Visual Communications System



Visual Communications System: The purpose of installing VCS throughout a country is to better connect members of the Deaf community with the rest of its society. VCS establishes a network of interpreters, video communication software, and video communications devices that connect Deaf and Hard-of-Hearing individuals with those who are hearing. This system allows the Deaf to speak with anyone through an interpreter using their local sign language.
What it is: Our idea is to provide a communication system whereby the whole of society can integrate and interact with Deaf individuals, wherever and whenever it is needed: in houses of worship, in the classroom, on-site with coworkers, on the road, in a café, at the market, during an emergency or at an accident site, with the police, with doctors, with teachers, with scholars, etc.

This service will require setting up a call center where sign language interpreters will be able to receive calls from both Deaf and Hearing parties over high speed internet and interpret between sign and spoken language. Interpreters will be able to do this in real time and through three main mediums:

1. Face-to-face: A Deaf person connects to the interpreter at the call center, and uses sign over his own smartphone or tablet camera.  The interpreter speaks what is said via the speaker of the device connecting them to the Hearing person.

2. Voice over the phone:
a. Making a call: A Hearing person can dial a Deaf person’s number and the call will be re-routed through the call center. The Deaf person receives the call, sees the interpreter signing to him through his phone or tablet screen, and the Hearing person listens to the interpreter voicing the Deaf person’s responses immediately through the phone or tablet.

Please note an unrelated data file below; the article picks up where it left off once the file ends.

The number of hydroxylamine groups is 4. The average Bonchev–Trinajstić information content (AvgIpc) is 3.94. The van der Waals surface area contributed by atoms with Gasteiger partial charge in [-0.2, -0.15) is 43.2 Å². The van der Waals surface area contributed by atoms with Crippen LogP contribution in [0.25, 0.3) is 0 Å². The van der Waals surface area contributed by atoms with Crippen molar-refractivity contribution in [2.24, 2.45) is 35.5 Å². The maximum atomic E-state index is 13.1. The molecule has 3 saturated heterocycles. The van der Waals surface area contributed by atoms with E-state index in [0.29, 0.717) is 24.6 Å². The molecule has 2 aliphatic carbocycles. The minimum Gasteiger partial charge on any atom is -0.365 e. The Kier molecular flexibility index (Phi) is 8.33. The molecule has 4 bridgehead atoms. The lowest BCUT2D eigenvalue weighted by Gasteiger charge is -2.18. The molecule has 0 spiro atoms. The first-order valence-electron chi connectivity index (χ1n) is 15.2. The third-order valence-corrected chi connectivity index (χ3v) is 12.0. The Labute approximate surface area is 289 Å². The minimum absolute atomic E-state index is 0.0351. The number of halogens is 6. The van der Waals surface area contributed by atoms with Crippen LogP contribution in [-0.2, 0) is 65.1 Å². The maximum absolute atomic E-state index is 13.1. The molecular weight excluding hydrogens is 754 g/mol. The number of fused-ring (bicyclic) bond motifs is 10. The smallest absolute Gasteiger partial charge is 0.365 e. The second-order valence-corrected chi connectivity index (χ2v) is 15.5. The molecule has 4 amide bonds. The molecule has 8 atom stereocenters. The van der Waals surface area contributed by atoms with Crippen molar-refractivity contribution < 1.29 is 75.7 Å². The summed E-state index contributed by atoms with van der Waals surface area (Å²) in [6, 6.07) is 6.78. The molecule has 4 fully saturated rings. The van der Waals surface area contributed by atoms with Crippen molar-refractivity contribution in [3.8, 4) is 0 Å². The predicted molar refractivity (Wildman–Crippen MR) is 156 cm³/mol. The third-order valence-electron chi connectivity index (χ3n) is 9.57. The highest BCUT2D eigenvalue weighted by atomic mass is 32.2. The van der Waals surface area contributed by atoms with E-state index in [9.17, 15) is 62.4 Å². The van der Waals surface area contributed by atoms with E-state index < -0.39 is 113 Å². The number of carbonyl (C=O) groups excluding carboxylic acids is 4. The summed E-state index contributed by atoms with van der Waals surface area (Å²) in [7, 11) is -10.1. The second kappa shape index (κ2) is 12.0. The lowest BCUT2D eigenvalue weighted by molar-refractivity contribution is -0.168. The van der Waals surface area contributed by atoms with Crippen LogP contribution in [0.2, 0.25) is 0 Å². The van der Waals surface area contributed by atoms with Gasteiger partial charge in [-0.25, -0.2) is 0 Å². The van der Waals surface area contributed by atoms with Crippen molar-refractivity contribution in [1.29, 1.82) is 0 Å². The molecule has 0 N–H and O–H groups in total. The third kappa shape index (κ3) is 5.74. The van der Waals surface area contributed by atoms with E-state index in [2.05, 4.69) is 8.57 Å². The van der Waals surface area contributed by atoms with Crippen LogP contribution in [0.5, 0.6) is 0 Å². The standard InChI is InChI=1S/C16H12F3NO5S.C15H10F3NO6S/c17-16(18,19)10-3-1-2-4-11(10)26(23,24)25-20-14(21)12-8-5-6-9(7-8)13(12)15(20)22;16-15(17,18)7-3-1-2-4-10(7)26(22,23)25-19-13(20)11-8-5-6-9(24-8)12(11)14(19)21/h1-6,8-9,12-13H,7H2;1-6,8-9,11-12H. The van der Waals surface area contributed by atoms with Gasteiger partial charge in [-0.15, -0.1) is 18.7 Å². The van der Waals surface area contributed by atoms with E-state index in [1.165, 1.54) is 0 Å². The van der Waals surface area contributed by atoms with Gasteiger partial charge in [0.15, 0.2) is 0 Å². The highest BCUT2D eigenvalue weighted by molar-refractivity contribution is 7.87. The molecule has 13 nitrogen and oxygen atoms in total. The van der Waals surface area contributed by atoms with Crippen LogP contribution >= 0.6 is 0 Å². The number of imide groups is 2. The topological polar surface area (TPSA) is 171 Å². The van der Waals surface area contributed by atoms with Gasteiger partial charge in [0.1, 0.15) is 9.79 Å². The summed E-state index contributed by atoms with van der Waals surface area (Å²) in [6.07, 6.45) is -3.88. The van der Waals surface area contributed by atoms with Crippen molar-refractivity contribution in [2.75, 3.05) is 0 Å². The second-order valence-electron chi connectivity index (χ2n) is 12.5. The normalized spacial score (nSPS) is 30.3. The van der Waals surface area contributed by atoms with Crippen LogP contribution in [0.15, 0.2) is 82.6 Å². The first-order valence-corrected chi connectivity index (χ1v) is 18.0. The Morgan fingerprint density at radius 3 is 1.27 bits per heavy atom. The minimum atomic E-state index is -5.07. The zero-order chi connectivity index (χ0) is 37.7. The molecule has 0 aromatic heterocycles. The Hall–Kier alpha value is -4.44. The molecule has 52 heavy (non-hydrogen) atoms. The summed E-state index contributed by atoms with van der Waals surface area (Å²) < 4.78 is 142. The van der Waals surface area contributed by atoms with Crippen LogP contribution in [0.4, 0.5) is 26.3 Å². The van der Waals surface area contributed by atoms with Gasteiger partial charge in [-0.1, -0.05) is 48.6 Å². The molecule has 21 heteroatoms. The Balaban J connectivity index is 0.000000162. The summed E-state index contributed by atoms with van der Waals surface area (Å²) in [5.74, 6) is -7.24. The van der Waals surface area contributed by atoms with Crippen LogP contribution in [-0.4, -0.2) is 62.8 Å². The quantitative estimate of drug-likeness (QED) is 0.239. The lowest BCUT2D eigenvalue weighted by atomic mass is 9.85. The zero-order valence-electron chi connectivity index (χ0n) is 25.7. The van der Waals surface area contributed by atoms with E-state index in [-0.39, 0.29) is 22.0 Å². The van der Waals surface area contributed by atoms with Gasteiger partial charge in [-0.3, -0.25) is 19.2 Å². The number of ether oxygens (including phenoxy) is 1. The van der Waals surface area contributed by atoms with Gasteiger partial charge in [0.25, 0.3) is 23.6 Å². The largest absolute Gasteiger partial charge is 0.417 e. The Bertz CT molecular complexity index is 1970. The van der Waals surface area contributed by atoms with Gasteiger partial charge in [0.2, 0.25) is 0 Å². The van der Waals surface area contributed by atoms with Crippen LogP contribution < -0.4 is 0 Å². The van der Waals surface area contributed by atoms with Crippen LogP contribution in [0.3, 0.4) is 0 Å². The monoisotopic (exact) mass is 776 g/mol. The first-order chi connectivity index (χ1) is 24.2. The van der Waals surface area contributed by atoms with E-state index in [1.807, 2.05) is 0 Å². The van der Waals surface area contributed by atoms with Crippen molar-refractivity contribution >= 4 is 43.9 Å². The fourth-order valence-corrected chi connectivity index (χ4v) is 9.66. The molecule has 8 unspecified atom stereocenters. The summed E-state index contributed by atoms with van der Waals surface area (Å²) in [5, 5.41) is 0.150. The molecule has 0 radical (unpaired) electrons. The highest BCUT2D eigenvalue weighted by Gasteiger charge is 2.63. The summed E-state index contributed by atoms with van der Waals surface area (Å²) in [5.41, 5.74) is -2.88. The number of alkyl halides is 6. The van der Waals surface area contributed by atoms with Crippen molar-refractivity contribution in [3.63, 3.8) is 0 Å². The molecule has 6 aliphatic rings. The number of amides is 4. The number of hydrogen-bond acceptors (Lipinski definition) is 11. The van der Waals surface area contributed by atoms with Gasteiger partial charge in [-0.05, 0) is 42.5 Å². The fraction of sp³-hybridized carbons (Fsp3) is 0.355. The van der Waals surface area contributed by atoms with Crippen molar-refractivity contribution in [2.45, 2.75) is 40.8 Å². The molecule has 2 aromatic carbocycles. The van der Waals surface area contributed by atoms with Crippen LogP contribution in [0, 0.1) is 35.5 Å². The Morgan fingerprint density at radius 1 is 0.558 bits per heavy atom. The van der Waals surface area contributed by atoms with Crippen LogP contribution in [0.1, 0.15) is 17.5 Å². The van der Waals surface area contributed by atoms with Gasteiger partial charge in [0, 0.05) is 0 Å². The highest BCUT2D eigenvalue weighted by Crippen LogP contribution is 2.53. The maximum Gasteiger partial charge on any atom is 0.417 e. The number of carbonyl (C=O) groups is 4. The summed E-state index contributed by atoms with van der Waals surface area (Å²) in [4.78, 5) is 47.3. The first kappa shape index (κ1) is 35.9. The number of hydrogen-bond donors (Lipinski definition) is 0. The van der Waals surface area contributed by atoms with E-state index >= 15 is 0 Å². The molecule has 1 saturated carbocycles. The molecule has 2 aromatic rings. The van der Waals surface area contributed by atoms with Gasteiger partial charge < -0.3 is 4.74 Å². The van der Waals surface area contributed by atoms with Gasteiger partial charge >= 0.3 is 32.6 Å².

b. Receiving a call: A Deaf person can call any Hearing person, and the call is re-routed through the call center to that hearing person. The Deaf person signs through his phone or tablet camera and the interpreter voices what he says to the Hearing person’s phone or tablet. The interpreter then signs back the Hearing person’s response to the Deaf person.

3. Voice over text (voice carry over): A Hard-of-Hearing person who can speak but has problems hearing over the phone (and may not use sign language) would be able to send and receive calls with text interpretation of the conversation on their phone screen in real time. The elderly tend to benefit greatly using this service, as it eliminates the need to shout and gives them access to the telephone once again.
Integrating Deaf people into mainstream society is not only a basic right for Deaf people, but it is also a priority for society as a whole. This is not only beneficial for the Deaf, but also for an entire generation of elderly people who are losing their ability to hear and communicate verbally. Communication access cannot be oversimplified as services only for the Hearing impaired, but services that benefit every member of society, as Deaf individuals have a perspective that is needed as much as that of the Hearing. Once these individuals have communication access, society can harness their ability to give, learn, inspire and collectively dream of a better future.

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